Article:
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The coordinates of an arc of a circle of length $\frac{2pi}{p}$ are an algebraic number, and when $p$ is a Fermat prime you can find it in terms of square roots.

Gauss said that the method applied to a lot more curves than the circle. Will you please tell if you know any worked examples of this (finding the algebraic points on other curves)?

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Am I correct, or are you saying that there exists a a rational number $p$ such that $\frac{2\pi}{p}$ is algebraic over the rationals?? –  Asaf Karagila Feb 15 '11 at 18:36
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I think he might mean the coordinates of the end points of the arc. It's easy to see from De Moivre's formula. Maybe a more appropriate word would be to use the word constructible? –  Raskolnikov Feb 15 '11 at 19:09
    
A circle is defined by the algebraic curve $x^2+y^2=1$ and the line of slope 1/p is given by the curve $x-py=0$. So the intersection is a (1 dimensional) affine variety over the rationals, hence its points lie in the algebraic numbers. Not sure if that's the kind of thing you're asking about. I'm not sure about the best way of generalizing the statement about finding it in terms of square roots. –  George Lowther Feb 15 '11 at 21:30
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Chapter 3 of Prasolov/Solovyev may be of interest. –  J. M. Apr 19 '11 at 18:06

3 Answers 3

up vote 6 down vote accepted
+100

Apparently the same exercise can be done for the lemniscate with the same result. For instance, see http://www.jstor.org/stable/2321821 where Theorem 2 states that

If the lemniscate can be divided in n parts with ruler and compass, then n is a power of two times a product of distinct Fermat primes.

The main difficulty, when compared to the better known theorem about the circle, appears to be the shift from circular functions (sin, cos) to elliptic functions. For instance one requires some sort of addition theorem for these functions.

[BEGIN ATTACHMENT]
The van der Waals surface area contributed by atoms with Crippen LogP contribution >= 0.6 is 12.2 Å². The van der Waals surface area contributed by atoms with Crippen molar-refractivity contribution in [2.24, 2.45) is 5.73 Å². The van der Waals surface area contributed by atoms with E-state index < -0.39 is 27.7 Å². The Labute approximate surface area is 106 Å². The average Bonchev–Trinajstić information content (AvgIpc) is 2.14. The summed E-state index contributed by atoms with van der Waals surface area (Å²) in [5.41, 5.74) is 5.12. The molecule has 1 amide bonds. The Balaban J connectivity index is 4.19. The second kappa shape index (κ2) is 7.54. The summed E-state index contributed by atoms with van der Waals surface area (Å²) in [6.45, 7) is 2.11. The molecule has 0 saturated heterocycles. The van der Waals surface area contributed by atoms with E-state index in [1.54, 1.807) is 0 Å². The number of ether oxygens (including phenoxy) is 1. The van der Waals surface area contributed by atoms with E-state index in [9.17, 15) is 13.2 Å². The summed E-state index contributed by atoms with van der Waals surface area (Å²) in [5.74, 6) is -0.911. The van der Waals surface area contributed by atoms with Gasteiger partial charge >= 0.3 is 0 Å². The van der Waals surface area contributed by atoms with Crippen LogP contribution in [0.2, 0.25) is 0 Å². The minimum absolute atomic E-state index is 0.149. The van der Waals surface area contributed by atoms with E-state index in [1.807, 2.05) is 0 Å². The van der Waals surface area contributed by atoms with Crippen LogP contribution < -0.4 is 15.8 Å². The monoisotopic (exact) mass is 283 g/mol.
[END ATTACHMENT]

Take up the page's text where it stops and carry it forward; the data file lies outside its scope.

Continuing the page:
This is only one more curve, but one that can be associated to the important elliptic integral $\int \frac{dt}{\sqrt{1-t^4}}$, making an appearance as the arc-length of the lemniscate. I'm guessing there is a wide class of curves that are associated to elliptics integrals this way, but I doubt that any of them would naturally be as interesting as the circle or the lemniscate.

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See this. In particular, the Gauss-Wantzel Theorem says the following:

Theorem. A regular $n$-gon can be constructed with compass and straightedge iff

  • $n$ is a Fermat prime
  • $n$ is a power of $2$
  • $n$ is a product of of a power of $2$ and distinct Fermat primes
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sorry my question is really about curves other than the circle. Good theorem though. –  quanta Jan 13 '11 at 18:15

To flesh out the comment I gave: Prasolov and Solovyev mention an example due to Euler and Serret: consider the plane curve with complex parametrization

$$z=\frac{(t-a)^{n+2}}{(t-\bar{a})^n (t+i)^2}$$

where $a=\frac{\sqrt{n(n+2)}}{n+1}-\frac{i}{n+1}$ and $n$ is a positive rational number.

The arclength function for this curve is $s=\frac{2\sqrt{n(n+2)}}{n+1}\arctan\,t$; since

$$\arctan\,u+\arctan\,v=\arctan\frac{u+v}{1-u v}$$

the division of an arc of this curve can be done algebraically (with straightedge and compass for special values).

Here are plots of these curves for various values of $n$:

Euler-Serret curves

Serret also considered curves whose arclengths can be expressed in terms of the incomplete elliptic integral of the first kind $F(\phi|m)$; I'll write about those later once I figure out how to plot these... (but see the Prasolov/Solovyev book for details)

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